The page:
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Re: PROPOSAL: preparation for freezes, release coordination

On Sun, May 09, 1999 at 03:43:58PM -0400, Adam Di Carlo wrote:
> Looking back at the slink freeze, I think we had two big problems
> which slowed us down by about a month: new X Window System packages,
> heavily broken, and the libc problems.  I don't wish to cast any blame
> on the package managers for this -- I just hope we don't have a
> repeat, and I hope everyone learned a lesson from that.

Well, the problems with X were obviously my fault.

I got caught between a rock and a hard place -- I had promised that I would
reorganize the binary packages for the next release (which was slink, at
the time), and made that promise literally months before slink froze.  In
fact, I think I had made up my mind by the time we released hamm that it
was something that needed to be done.

I made that promise without realizing just how *EVIL* the whole things was.
God, X is complicated; maybe I am too simple-minded for it, but I really
think you can't get a grasp on just how much of a monster it is until you
*really* try to wrestle with it.  Grabbing the sources, fooling around in a
few .cf and .def files and typing "make World" just doesn't come close.

I apologize for being the cause of substantial additional delay in
releasing slink.  I wasn't very loud with my penitence before because it
was a sore spot with me.  Now that I even have out, people nag me a
lot less and I feel better.

Nevertheless, I will defend the actual act of the Great X Reorganization to
the death.  I am convinced that X is much more logically packaged now;
that, coupled with the "second Great X Reorganization", which is already
complete, will make this package much easier to maintain.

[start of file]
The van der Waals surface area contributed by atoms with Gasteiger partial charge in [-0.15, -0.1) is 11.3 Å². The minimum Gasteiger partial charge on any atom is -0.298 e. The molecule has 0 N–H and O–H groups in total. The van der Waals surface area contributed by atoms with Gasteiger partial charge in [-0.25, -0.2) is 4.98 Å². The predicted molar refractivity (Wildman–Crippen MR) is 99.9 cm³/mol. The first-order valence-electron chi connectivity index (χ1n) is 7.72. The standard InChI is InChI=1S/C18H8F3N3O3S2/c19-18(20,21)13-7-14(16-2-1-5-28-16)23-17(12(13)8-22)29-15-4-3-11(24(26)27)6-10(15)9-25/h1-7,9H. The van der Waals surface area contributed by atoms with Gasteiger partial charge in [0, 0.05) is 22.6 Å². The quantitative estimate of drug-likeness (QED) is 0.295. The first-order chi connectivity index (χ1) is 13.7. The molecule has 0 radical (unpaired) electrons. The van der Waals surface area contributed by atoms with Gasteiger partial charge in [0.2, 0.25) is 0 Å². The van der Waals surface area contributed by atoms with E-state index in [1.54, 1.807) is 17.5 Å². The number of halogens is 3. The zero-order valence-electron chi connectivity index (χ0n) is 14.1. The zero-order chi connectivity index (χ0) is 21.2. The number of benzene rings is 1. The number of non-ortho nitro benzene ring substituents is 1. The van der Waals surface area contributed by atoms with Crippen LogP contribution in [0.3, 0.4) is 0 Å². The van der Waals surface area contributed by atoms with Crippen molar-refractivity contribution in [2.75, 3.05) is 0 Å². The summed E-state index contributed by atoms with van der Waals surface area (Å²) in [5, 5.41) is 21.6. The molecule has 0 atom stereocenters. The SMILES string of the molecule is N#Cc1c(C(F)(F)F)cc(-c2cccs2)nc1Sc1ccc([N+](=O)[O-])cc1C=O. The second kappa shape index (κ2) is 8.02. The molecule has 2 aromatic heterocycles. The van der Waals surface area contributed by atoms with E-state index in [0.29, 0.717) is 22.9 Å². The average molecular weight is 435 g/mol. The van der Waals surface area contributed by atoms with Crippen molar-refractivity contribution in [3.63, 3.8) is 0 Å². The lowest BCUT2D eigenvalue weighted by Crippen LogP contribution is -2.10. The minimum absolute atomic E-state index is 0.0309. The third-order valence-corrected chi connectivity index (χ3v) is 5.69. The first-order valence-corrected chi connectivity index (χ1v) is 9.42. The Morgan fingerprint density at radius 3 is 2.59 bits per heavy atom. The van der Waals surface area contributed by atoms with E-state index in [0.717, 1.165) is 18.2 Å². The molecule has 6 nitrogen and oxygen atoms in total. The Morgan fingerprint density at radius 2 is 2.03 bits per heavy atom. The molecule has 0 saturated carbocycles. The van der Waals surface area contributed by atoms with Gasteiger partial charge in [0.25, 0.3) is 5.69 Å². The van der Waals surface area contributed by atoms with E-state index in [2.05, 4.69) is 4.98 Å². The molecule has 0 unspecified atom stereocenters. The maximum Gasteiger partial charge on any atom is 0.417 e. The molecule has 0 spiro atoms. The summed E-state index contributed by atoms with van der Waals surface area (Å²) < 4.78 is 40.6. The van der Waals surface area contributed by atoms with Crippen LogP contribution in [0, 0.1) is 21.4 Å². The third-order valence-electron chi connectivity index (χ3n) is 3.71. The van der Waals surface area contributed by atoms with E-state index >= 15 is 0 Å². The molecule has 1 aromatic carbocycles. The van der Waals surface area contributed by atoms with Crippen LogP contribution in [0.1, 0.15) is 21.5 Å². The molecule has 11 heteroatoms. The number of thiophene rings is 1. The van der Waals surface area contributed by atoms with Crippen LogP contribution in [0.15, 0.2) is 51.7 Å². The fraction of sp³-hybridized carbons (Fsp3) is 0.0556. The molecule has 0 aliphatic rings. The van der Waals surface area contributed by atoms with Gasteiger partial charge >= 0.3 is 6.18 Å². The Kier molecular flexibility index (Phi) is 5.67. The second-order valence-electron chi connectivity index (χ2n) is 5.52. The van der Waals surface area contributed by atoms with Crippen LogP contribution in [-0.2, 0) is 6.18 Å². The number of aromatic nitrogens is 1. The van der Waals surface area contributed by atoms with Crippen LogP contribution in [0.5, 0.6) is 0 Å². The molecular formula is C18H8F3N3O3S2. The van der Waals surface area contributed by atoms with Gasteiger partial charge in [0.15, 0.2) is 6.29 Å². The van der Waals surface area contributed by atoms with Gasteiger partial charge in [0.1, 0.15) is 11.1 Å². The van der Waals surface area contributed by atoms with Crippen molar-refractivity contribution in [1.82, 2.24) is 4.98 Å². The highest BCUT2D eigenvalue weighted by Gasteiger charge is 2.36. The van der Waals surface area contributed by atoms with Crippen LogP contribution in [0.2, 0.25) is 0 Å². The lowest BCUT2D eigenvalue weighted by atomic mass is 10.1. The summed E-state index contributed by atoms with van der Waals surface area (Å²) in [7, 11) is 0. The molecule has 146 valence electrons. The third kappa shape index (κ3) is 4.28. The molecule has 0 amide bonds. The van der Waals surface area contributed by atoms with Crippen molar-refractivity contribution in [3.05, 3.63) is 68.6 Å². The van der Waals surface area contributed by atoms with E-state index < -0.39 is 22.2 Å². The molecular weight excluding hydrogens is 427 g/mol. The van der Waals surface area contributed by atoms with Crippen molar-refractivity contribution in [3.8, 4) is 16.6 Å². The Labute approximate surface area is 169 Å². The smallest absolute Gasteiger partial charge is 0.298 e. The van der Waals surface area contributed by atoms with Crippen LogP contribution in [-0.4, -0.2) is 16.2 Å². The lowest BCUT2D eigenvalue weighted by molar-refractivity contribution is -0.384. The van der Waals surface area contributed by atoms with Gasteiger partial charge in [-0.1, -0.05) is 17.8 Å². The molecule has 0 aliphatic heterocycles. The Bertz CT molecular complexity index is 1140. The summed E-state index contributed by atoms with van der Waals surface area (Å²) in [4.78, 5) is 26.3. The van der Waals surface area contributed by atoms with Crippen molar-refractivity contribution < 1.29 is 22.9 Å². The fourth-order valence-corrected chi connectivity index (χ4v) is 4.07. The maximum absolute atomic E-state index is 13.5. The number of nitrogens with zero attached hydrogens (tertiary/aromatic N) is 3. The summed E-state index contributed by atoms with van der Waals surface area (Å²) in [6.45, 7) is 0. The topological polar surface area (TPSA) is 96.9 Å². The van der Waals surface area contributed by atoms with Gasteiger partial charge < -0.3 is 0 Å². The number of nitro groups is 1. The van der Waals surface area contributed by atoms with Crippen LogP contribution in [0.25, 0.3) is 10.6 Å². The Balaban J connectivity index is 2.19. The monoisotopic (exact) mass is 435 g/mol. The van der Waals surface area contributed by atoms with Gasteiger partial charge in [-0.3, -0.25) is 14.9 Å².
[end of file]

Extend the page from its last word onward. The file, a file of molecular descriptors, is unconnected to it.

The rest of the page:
The binary package reorganization grouped X into much more logical units,
consistent with other Debian packages.  It also modularized things to a
much greater degree so that people didn't have to install things like twm
and xterm if they weren't going to use them.  I think this was a big plus.
It also makes managing the bug list easier because 75% of all bugs aren't
one package (xbase) anymore.

The source reorganization, which was just implemented (largely thanks to
Adam Heath) for potato, will make packaging of future new upstream releases
much easier.  That's the other big complaint people have about X.

So, this time, I've got my big ugly changes (which in this instance aren't
that visibile to the user, because the binary packages have hardly
changed) out of the way.

In exchange for being a good boy this time, I'd like some time to implement
some important changes.  Among the things on my "Looking ahead" list at the
X Strike Force page, a few things spring to mind as especially important:

1) See what we can do about getting rid of xterm's setuid bit.  Wichert
just made a proposal that may solve this.
2) Get the Unix98 PTY stuff firmly integrated, and get xterm writing to the
utmp, wtmp, and lastlog files all appropriately.
3) Revisit the much-loathed "xterm-debian" issue and see if I can come up
with something that will make people in heterogeneous environments happier.
(If the X Consortium hadn't released a ballsed-up xterm in X11R6 all those
years ago, much of this frustration wouldn't have happened.)
4) Get xfs running as its own user, not as root.
5) Further examine PAM-ification issues of xdm and the X server.  The X
server might be straightforward, but apparently there are deficiencies in
the design of xdm as far as good PAM support is concerned.

G. Branden Robinson              |   I must despise the world which does not
Debian GNU/Linux                 |   know that music is a higher revelation
branden@ecn.purdue.edu           |   than all wisdom and philosophy.
cartoon.ecn.purdue.edu/~branden/ |   -- Ludwig van Beethoven

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